- Paperback: 320 pages
- Publisher: The Editorium (April 28, 2009)
- Language: English
- ISBN-10: 1434102475
- ISBN-13: 978-1434102478
- Product Dimensions: 6 x 0.7 x 9 inches
- Shipping Weight: 1 pounds (View shipping rates and policies)
- Average Customer Review: 4.6 out of 5 stars See all reviews (35 customer reviews)
- Amazon Best Sellers Rank: #7,762,906 in Books (See Top 100 in Books)
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Jurgen Paperback – April 28, 2009
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About the Author
Cabell is best known for his tales of the imaginary land of Poictesme, where chivalry and galantry live on.
Rarely in this age of action figures and product tie-ins does one come across a work as boldly and unapologetically erudite, urbane, and steeped in folklore, mythology, and literature as this early fantasy classic. Written in 1919 by James Branch Cabell, JURGEN employs chivalry, philosophy, mild eroticism, humor, and high poetic prose to celebrate man's desire for the perfect mate. Think Shakespeare crossed with Philip Roth. This production is just as unapologetically smart and urbane as the book. JURGEN's vocabulary is enormous, and John Rubinstein gives a fine, clear reading as the hero, while Melissa Greenspan, Ann Marie Lee, and Lorna Raver give depth and voices to the many heroines (from Guinevere to Helen of Troy). The entire production is like listening to a banquet of words. B.P. © AudioFile 2002, Portland, Maine-- Copyright © AudioFile, Portland, Maine
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Top customer reviews
The tale tells of Jurgen, a middle-aged medieval pawnbroker who inadvertently speaks well of the Devil, and is hence rewarded with a fantasy journey that puts him in intimacy with a wide variety of great beauties of the past in worlds of Cabell's learned imagination. The running joke is that Jurgen can get away with nearly everything if he properly observes the appearance of the middle-class proprieties. Of course, in the end he finds that even the intense fantasy of Helen of Troy cannot equal the humble reality of his own home and hearth, to which he begs to return.
The language is wonderful, and quite a few of the japes are still roaringly funny. This may be the best place to begin reading Cabell, one of the 20th century's under-appreciated important writers. But I think that some of his other fantasies, such as "The High Place" and "Figures of Earth" cut much deeper. So does his non-fantasy novel, "The RIvet in Grandfather's Neck."
Jurgen is not cheap victorian porn as at least one reviewer has suggested. It is a vicious and brutal attack on the prudish and hypocrtical criticism that are as much a reality today as they were in Cabell's day. The brutal kingdom of Philistia destroys as much "evil" today as it did in Jurgen's novel.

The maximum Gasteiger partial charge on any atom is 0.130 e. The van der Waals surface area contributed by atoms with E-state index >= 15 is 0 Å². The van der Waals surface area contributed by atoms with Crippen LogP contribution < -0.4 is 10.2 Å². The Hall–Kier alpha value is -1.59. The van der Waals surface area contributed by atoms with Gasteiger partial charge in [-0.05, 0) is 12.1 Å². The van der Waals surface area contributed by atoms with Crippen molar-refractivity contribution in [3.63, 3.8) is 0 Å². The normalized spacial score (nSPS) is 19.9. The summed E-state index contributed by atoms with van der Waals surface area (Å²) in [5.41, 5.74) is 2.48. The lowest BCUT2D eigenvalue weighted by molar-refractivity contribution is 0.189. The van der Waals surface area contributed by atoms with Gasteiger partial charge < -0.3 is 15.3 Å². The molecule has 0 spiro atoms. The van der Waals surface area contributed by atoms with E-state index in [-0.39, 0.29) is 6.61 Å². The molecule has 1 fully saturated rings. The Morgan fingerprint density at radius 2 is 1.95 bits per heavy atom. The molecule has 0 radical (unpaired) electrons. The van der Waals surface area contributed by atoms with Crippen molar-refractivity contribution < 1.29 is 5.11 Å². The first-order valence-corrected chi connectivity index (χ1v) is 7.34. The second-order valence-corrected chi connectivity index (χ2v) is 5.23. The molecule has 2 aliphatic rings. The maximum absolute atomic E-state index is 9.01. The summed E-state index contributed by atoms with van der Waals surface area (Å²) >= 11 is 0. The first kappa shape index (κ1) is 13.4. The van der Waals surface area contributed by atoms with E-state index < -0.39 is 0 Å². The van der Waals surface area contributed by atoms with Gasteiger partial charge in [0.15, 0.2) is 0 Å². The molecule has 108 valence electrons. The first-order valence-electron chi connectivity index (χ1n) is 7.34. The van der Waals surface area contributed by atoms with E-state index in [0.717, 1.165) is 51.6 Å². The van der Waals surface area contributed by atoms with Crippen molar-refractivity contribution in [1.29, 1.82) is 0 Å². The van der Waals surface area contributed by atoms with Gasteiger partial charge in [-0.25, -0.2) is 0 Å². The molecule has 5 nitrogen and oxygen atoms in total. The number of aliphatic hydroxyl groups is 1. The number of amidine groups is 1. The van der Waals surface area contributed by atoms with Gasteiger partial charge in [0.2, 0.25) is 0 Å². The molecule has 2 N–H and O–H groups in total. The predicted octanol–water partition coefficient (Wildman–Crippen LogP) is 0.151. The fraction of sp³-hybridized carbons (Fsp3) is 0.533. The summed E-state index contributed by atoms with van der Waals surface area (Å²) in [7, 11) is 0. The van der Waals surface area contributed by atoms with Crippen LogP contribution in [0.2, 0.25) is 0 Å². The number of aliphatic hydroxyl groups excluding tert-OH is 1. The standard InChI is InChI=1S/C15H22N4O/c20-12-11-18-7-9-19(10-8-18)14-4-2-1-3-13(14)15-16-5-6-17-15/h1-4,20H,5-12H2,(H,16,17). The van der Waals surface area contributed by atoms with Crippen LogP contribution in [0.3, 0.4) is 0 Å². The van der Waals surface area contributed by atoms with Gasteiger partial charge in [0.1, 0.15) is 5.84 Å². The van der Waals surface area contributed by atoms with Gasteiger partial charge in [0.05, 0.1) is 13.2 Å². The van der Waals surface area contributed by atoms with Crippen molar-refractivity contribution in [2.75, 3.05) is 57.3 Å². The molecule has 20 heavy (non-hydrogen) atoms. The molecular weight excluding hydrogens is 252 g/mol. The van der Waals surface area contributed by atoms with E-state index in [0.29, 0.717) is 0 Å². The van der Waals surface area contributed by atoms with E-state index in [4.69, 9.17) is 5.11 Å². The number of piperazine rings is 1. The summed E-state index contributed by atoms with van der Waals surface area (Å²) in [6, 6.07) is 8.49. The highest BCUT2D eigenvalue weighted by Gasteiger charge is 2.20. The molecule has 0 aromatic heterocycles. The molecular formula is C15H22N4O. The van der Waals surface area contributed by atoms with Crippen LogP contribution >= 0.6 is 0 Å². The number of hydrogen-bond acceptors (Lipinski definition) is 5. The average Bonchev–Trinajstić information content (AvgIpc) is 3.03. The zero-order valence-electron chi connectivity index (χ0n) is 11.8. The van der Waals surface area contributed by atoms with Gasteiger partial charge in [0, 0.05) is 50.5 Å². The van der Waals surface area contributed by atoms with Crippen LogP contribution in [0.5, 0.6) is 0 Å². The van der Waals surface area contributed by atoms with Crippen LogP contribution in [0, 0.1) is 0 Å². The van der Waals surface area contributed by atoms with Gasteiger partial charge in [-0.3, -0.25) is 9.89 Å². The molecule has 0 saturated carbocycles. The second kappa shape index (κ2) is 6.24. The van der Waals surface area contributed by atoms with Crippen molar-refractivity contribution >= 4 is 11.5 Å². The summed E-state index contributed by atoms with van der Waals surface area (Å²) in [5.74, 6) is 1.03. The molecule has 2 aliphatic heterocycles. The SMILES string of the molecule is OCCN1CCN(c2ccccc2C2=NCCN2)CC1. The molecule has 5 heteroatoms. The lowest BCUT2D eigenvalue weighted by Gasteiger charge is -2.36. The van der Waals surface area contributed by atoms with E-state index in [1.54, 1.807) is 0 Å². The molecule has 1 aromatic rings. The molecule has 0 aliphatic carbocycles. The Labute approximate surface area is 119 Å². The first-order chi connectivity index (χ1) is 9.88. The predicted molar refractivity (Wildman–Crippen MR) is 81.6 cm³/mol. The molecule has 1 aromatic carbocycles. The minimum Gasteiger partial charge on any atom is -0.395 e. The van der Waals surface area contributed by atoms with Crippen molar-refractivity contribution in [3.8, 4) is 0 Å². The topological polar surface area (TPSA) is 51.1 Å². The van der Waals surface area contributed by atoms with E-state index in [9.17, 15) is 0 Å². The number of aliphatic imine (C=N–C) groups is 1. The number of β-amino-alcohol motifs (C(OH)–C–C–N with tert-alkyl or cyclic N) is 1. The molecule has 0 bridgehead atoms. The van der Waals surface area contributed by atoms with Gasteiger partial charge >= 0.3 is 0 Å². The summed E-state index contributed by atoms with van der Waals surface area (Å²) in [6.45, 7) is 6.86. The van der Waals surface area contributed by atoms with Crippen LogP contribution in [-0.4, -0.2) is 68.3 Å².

A clue to entering Cabell's world here is his return to the garden between dawn and sunrise, where Jrgen starts his second journey through life. This dream of returning to reclaim the beauties and adventures of youth and to get a second chance may be common to all men or just to the lucky few. It was a time when the objects of our desire were not quite as beautiful as they seemed and when even our greatest adventures were not quite as great or as adventurous as they seemed then. Going back allows us to view them from the perspective of age and time, and if we have become wise, to sort them out.
Cabell ended another book (The Devil's Only Son) with one charater observing that "dreams are the disease of youth; growing up is being cured of them." Enjoy reading Jurgen. Enjoy returning to the dreams of youth. Join Cabell in the sadness that comes not from the fact that we are no longer young, but from the realization that these were just dreams. . .
He also was briefly notorious due to a ridiculous obscenity trial about his books, which actually are almost timid and not at all prurient. Cabell prevailed in the case and the censors ended up looking foolish, as indeed they were.
Jurgen is perhaps one of Cabell's best and most famous.
The story line is about an elderly pawnbroker who is able to revisit his past life. He hopes to make amends and correct past mistakes, but ends up pretty much doing the same things twice.
The book is clever, amusing, and yet has a serious message underneath and a bit of melancholy about past mistakes.
In one amusing scene Jurgen revisits the moment at which a young noble asked to dance with the girl that Jurgen loved, and then later stole her affections from Jurgen.
In the second round of this moment, Jurgen challenges the young man to a duel instead of letting him dance with the girl. Unfortunately for Jurgen the young man is a much better sword fighter so Jurgen has make an embarrassing escape through the shrubs and loses the girl the second time too.
This is a book I've read several times and still have on my shelf.
Incidentally sets of autographed first editions of Cabell's work are available in several book stores and from private collectors. I bought the 18-volume Storisende collection with Cabell's autograph for only $50 from an estate sale. A good bargain.
The angst was all about some very coy and sophisticated double-entendres which would have gone over the heads of most readers in any era.
All the commotion at least brought some attention to this witty and entertaining fantasy. Cabell wrote many more books in the same vein and, perhaps, began to repeat himself. But here his ideas and voice are fresh and new.
It's not for everyone, but if you're the sort who enjoys the elegant wordplay and fantastical mannerisms of writers like Nabokov or Italo Calavino, you might want to give it a try.
And, hey, in this edition, it's free.
-- J.C. Legere